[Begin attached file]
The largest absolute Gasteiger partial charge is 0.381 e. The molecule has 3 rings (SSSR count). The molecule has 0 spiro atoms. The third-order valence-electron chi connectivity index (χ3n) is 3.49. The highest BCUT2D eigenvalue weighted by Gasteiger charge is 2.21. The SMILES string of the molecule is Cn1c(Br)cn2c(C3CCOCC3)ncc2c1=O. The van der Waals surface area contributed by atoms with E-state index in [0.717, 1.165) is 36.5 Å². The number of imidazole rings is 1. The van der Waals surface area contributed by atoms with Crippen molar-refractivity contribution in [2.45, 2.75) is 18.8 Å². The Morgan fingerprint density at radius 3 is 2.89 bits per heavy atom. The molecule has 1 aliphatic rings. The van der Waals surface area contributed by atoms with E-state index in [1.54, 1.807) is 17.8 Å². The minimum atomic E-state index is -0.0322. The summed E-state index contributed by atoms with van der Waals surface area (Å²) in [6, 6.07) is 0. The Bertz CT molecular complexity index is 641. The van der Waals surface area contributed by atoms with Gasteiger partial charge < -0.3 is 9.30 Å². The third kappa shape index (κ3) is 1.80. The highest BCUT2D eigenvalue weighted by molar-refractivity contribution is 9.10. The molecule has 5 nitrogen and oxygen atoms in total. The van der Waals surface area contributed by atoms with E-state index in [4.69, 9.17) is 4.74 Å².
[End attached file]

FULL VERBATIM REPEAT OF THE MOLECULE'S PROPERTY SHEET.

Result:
The largest absolute Gasteiger partial charge is 0.381 e. The molecule has 3 rings (SSSR count). The molecule has 0 spiro atoms. The third-order valence-electron chi connectivity index (χ3n) is 3.49. The highest BCUT2D eigenvalue weighted by Gasteiger charge is 2.21. The SMILES string of the molecule is Cn1c(Br)cn2c(C3CCOCC3)ncc2c1=O. The van der Waals surface area contributed by atoms with E-state index in [0.717, 1.165) is 36.5 Å². The number of imidazole rings is 1. The van der Waals surface area contributed by atoms with Crippen molar-refractivity contribution in [2.45, 2.75) is 18.8 Å². The Morgan fingerprint density at radius 3 is 2.89 bits per heavy atom. The molecule has 1 aliphatic rings. The van der Waals surface area contributed by atoms with E-state index in [1.54, 1.807) is 17.8 Å². The minimum atomic E-state index is -0.0322. The summed E-state index contributed by atoms with van der Waals surface area (Å²) in [6, 6.07) is 0. The Bertz CT molecular complexity index is 641. The van der Waals surface area contributed by atoms with Gasteiger partial charge < -0.3 is 9.30 Å². The third kappa shape index (κ3) is 1.80. The highest BCUT2D eigenvalue weighted by molar-refractivity contribution is 9.10. The molecule has 5 nitrogen and oxygen atoms in total. The van der Waals surface area contributed by atoms with E-state index in [4.69, 9.17) is 4.74 Å².